T Imaging of Ischaemic Stroke14

T. Popolizio, A. Simeone, G. M. Giannatempo, A. Stranieri, M. Armillotta, T. Scarabino

Ischaemic stroke accounts for 70 % of all acute cerebral vasculopathies and is among the leading causes of death and disability in the Western world. It is most often due to brain vessel atherosclerosis and less commonly to infectious arteritis, emboli from the carotid artery or cardiac pump deficits, resulting in systemic hypoperfusion. A significantly reduced blood flow in the vascular territory supplying the affected vessels induces a metabolic tissue imbalance (hypoxia and hy-poglycaemia) that gives rise to variably reversible anatomical injury. Four grades of clinical severity can be distinguished on the basis of the duration of symptoms, which are mainly characterized by a focal neurological deficit:

1 TIA (transient ischaemic attack): a sudden-onset, focal, non-convulsive condition that usually resolves within a few minutes and always within 24 h

2 RIND (reversible ischaemic neurological deficit): symptoms last no more than 48 h and normal conditions are restored within 3 weeks

3 Progressive stroke: progressive onset of clinical symptoms worsening over the first 24-48 h and leaving a persistent functional deficit

4 Completed stroke: a stable clinical condition since onset that may improve in time

This classification is not only useful from a clinical point of view, but also from the neuroradiological standpoint, because the duration of parenchymal hypo-perfusion, which causes a more or less persistent symptomatology, is related to pathological anatomical characteristics that correspond with distinctive neuroradio-logical findings. Transient ischaemia damages nerve cells, the elements most sensitive to hypoxia, but not the parenchyma, neither microscopically nor, consequently, „radiologically". In these patients standard imaging, including high-field MRI, is unable to depict the small hypoperfused area. The cell distress alone can be detected, using functional techniques such as MR diffusion (DWI) and spectroscopic techniques. In ischaemia of longer duration, the glial and mesodermal elements also undergo necrosis and morphostructural changes that can be visualized on standard imaging. In practice, functional DWI, perfusion (PWI) and spectroscopic techniques can identify the affected area in the hours immediately following the stroke, whereas conventional techniques enable evaluation of the later phases.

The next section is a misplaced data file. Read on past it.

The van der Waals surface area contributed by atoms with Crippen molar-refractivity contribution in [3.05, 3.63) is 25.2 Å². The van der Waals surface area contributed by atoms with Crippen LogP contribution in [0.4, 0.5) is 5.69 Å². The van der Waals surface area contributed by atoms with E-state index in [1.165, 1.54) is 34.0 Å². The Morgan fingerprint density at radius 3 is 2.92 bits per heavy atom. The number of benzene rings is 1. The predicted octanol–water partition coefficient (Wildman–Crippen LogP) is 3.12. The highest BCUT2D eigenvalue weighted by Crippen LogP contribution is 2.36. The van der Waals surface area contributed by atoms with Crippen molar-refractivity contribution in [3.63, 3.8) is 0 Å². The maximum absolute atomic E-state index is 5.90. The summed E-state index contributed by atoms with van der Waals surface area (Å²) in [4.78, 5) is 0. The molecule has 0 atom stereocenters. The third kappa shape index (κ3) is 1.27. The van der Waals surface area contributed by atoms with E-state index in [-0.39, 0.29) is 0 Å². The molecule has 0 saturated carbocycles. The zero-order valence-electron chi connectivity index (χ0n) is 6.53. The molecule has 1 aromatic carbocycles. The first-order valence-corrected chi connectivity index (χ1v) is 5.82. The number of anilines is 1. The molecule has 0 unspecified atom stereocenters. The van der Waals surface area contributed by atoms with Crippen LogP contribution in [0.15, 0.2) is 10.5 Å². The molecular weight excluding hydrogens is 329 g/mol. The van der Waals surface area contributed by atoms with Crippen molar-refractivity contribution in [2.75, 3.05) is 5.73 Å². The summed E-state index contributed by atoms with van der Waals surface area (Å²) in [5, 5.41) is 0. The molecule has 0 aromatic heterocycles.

The recent introduction of fibrinolytic therapies [1] capable of inducing the recanalization of occluded vessels before the tissue damage becomes established has made the early identification of the ischaemic focus extremely important. In the hyperacute phase, besides differentiating ischaemia from haemorrhage, the irreversibly injured tissue must be distinguished from that susceptible to functional recovery

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